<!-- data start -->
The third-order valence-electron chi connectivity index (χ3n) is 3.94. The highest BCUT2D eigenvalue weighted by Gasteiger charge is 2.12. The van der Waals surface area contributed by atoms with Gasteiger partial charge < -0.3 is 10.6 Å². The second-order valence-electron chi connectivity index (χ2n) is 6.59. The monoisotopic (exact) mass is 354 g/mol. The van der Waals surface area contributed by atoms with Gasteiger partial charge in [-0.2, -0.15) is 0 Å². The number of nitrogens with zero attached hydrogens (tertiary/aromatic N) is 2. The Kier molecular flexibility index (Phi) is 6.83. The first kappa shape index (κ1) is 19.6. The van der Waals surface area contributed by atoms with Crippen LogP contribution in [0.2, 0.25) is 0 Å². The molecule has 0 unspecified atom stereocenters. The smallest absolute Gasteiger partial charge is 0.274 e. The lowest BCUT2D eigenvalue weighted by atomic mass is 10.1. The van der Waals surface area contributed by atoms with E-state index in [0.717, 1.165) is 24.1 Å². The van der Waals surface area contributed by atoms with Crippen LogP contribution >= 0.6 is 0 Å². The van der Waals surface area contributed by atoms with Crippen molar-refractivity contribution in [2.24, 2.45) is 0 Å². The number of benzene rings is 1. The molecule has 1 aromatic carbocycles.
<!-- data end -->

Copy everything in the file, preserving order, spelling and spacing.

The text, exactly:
The third-order valence-electron chi connectivity index (χ3n) is 3.94. The highest BCUT2D eigenvalue weighted by Gasteiger charge is 2.12. The van der Waals surface area contributed by atoms with Gasteiger partial charge < -0.3 is 10.6 Å². The second-order valence-electron chi connectivity index (χ2n) is 6.59. The monoisotopic (exact) mass is 354 g/mol. The van der Waals surface area contributed by atoms with Gasteiger partial charge in [-0.2, -0.15) is 0 Å². The number of nitrogens with zero attached hydrogens (tertiary/aromatic N) is 2. The Kier molecular flexibility index (Phi) is 6.83. The first kappa shape index (κ1) is 19.6. The van der Waals surface area contributed by atoms with Crippen LogP contribution in [0.2, 0.25) is 0 Å². The molecule has 0 unspecified atom stereocenters. The smallest absolute Gasteiger partial charge is 0.274 e. The lowest BCUT2D eigenvalue weighted by atomic mass is 10.1. The van der Waals surface area contributed by atoms with E-state index in [0.717, 1.165) is 24.1 Å². The van der Waals surface area contributed by atoms with Crippen LogP contribution >= 0.6 is 0 Å². The van der Waals surface area contributed by atoms with Crippen molar-refractivity contribution in [2.24, 2.45) is 0 Å². The number of benzene rings is 1. The molecule has 1 aromatic carbocycles.